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Publication numberUS3771255 A
Publication typeGrant
Publication dateNov 13, 1973
Filing dateDec 28, 1971
Priority dateDec 28, 1971
Publication numberUS 3771255 A, US 3771255A, US-A-3771255, US3771255 A, US3771255A
InventorsCarabet G, Hart W, Holland A, Morris J, Osborne H, Pester W
Original AssigneeMattel Inc
Export CitationBiBTeX, EndNote, RefMan
External Links: USPTO, USPTO Assignment, Espacenet
Audio visual toy
US 3771255 A
Abstract
Mechanical means automatically synchronizes picture to be viewed with a recorded message related to the picture being viewed. A unitary picture-record disc has circumferentially-spaced pictures and lead-in groove bearing a predetermined spaced-apart relationship so that indexing the disc to bring a particular picture into viewing position automatically brings the correct lead-in groove into playing position where stationary record is played by a rotating tone arm which is automatically stopped at the same predetermined rotated position after each record playback.
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United States Patent Carabet et al.

[ AUDIO VISUAL TOY 2,110,381 3/1938 LOlll 46/33 3,344,709 10 1967 T l 3 8 A [75] Inventors: George F. Carabet, Palos Verdes 2 159 839 $1939 fg z 22 Peninsula; Andrew Hollflnd, L05 211 10,380 3/1938 LOhl 46/33 Angeles; Joseph P. Morris, g g gg l Primary ExaminerLouis G. Mancene H Assistant ExaminerD. L. Weinhold arold A. Osborne, Fullerton; Am" S our A She] ick William Hart, Palos Verdes eym n Peninsula, all of Calif.

[73] Assignee: Mattel, Inc., Hawthorne, Calif. [57] ABSTRACT [22] Filed; 28 1971 Mechanical means automatically synchronizes picture to be viewed with a recorded message related to the [21] PP 2131003 picture being viewed. A unitary picture-record disc has circumferentially-spaced pictures and lead-in 52 US. Cl. 46/33, 274/1 B, 35/8 A 9 bearing a Predetenfined P? 9- 51 Im. Cl A63h 33/30 9 K f thidlsc a partlcPlar [58] Field of Search 46/33; 35/8 A, 35 c, W P fl bfmgs the 3 5 m0; 274/1 B correct leadn groove ll'ltO playing position where statlonary record 1s played by a rotating tone arm Wl'llCll [56] References Cited is autgmatically sftopped hat thedsarlnebprekdetermined UNITED STATES PATENTS rotate position a ter eac recor p ay ac 3,238,644 3/1966 Hayes 46/33.X 9 Claims, 16 Drawing Figures I l Ii 46 412 J 12 l l l l a l l I l I l I l i I] I a E 4J4 5 14 494 PATENTEDHUV 13 :975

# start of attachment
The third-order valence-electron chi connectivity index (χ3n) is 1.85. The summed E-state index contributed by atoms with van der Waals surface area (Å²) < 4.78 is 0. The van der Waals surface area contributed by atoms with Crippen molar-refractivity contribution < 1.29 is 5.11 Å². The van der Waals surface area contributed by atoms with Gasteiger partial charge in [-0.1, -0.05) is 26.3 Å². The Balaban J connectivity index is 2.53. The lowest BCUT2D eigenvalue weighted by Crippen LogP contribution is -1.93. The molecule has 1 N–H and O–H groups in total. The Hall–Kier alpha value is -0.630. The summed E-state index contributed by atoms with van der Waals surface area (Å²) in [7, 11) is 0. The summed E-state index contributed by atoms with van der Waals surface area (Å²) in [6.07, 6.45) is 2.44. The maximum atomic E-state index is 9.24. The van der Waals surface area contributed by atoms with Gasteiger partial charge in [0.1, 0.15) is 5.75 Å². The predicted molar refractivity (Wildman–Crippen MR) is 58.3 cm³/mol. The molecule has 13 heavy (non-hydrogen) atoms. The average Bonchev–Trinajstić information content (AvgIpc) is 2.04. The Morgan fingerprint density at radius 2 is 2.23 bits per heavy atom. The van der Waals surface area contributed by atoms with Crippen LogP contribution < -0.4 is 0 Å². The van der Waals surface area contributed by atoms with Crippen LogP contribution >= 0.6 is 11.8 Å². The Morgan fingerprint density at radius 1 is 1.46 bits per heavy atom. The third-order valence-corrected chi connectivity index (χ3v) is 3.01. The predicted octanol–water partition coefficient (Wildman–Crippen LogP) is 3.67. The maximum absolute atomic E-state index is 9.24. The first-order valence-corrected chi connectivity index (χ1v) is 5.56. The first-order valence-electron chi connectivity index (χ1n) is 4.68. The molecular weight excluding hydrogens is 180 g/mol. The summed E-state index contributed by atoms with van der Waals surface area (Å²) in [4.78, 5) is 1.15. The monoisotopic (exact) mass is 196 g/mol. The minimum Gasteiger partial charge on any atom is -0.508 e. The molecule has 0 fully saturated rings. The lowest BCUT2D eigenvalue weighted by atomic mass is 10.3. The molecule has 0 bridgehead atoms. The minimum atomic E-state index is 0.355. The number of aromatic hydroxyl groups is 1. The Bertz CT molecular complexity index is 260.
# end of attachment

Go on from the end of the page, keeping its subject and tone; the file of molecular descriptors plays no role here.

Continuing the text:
SHEET 5 OF 8 PATENIEDnnv 13 ms SHEET 7 [if 8 AUDIO VISUAL TOY BACKGROUND OF THE INVENTION The background of the invention will be setv forth in two parts.

FIELD OF THE INVENTION The invention pertains generally to the field of audiovisual toys and more particularly to such a toy having mechanical means for automatically synchronizing pictures to be viewed with a recorded message to be played.

DESCRIPTION OF THE PRIOR ART U.S. Pat. Nos. 2,005,914 and 3,436,083 are but two of the many prior art patents disclosing audio-visual devices.

U.S. Pat. No. 2,005,914 discloses a device wherein an audio-visual record is provided which remains stationary while a pictureis in viewing position and a recorded message is played by a rotating tone arm.

U.S. Pat. No. 3,436,093 discloses a device wherein a picture disc carries a spindle on which a phonograph record is rotatably mounted. Rotation of the disc to bring a particular picture in viewing position also rotates a cam carried by the spindle for positioning the tone arm radially to a predetermined recorded message applicable to the picture then in viewing position.

OBJECTS AND SUMMARY OF THE INVENTION It is a primary object of the present invention to provide a new and useful audio-visual toy exemplifying improvements over prior art audio-visual devices.

Another object of the present invention is to provide an audio-visual toy of the type described including mechanical means for automatically synchronizing pictures to be viewed with a recorded message to be played.

A further object of the present invention is to provide means in a device of the type described for automatically stopping a tone arm at a predetermined rotated position at the end of play of a recorded message.

According to the present invention, an audio-visual device is provided which includes recorded-message carrier means having a plurality of sound tracks including lead-in grooves having a predetermined spacedapart relationship.

The device also includes picture-carrier means immovably mounted on the recorded-message carrier means and a plurality of picture transparencies mounted on the picture-carrier means with at least some of the transparencies being in thesame spacedapart relationship as the lead-in grooves, whereby indexing the recorded message carrier means to bring a particular transparency into viewing position automatically brings an associated one of the lead-in grooves into playing position.